Amazon created and dominated the cloud as we know it before Microsoft even knew it existed. To this day, Microsoft's prices on Azure are about twice that of AWS, and Microsoft doesn't have a prayer in taking that market. All Microsoft has ever done is a half-assed attempt to buy their way into yet-another-market. If Amazon wasn't so laser focused on defining what the cloud means and pouring in R&D dollars, sure they could make a little more money. If Amazon wasn't pushing boundaries like same-day delivery, sure they could make a little more money. Put another way, if Ballmer wasn't so focused on making a little more money, and could be laser focused on R&D and pushing boundaries, maybe he could dominate a market like Amazon - but he left that post years ago.
I'm a UK taxpayer and I conduct a lot of business with the US west coast. Presently, we're 8 hours apart for most of the year, and that means that I can *just barely* squeeze in a conference call with Californian colleagues (I'm co-owner of boingboing.net and all my partners are in LA and San Francisco) and still get out of the office in time to get my daughter from day-care and get home for dinner.
If the timezone difference goes to 9 hours, I'm buggered. The additional hour will have a direct, negative impact on my net income, as it will either require me to participate less in these transatlantic ventures (for example, it would probably mean no more freelance assignments for US editors, all of which generate UK taxes) or hire expensive babysitters to fetch the kid from day-care (something I also would rather not do for sentimental reasons having nothing to do with the economy).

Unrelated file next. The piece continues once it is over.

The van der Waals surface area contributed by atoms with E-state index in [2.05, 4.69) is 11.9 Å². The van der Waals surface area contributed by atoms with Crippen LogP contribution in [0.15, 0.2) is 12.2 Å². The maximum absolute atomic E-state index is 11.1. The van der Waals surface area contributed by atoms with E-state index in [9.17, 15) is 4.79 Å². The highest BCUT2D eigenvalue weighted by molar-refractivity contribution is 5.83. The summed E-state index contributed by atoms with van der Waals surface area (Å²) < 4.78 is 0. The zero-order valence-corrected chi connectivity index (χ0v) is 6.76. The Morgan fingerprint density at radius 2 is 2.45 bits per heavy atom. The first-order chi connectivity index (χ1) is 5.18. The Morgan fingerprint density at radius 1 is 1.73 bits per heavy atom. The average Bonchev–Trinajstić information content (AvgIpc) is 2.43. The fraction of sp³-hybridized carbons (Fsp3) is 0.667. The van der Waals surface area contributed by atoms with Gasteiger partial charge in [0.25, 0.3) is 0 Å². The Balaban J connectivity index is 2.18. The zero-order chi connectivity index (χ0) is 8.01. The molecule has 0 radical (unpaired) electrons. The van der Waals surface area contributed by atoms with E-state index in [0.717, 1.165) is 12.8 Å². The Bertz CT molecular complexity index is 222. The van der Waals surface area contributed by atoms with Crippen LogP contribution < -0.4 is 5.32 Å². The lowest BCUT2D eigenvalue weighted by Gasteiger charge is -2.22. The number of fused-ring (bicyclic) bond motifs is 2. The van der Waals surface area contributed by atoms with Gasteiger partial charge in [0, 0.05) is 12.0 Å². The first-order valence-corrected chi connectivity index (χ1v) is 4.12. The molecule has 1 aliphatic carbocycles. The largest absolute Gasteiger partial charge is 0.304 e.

I'm the Boing Boing editor who posted the image that the OP claims violated the Creative Commons license.
Read the OP closely: he's not saying that it was *his* image I took -- rather, that he was affronted on behalf of the photographer.
Except that the photographer in this case is my friend and colleague Jennifer Trant, and I used the photo with her permission, and then reproduced the entire CC license so that other people would know what terms they could use it on.
So, anonymous poster: how about the next time you decide to smear someone for infringing Creative Commons in the name of defending someone's copyrights, you actually make sure that the creator hasn't authorized the use?
Sharepoint is your best bet here.
The only alternative I can think of is checking your docs into your source control.
"Parents that truly care take the time to look at the back of the box"
Where does this time come from? We can say the same thing about umpteen hundred billion things parents *should do* where does that leave time for parents to have a personal life?
Nothing will ever be attempted if all possible objections must be first overcome. -- Dr. Johnson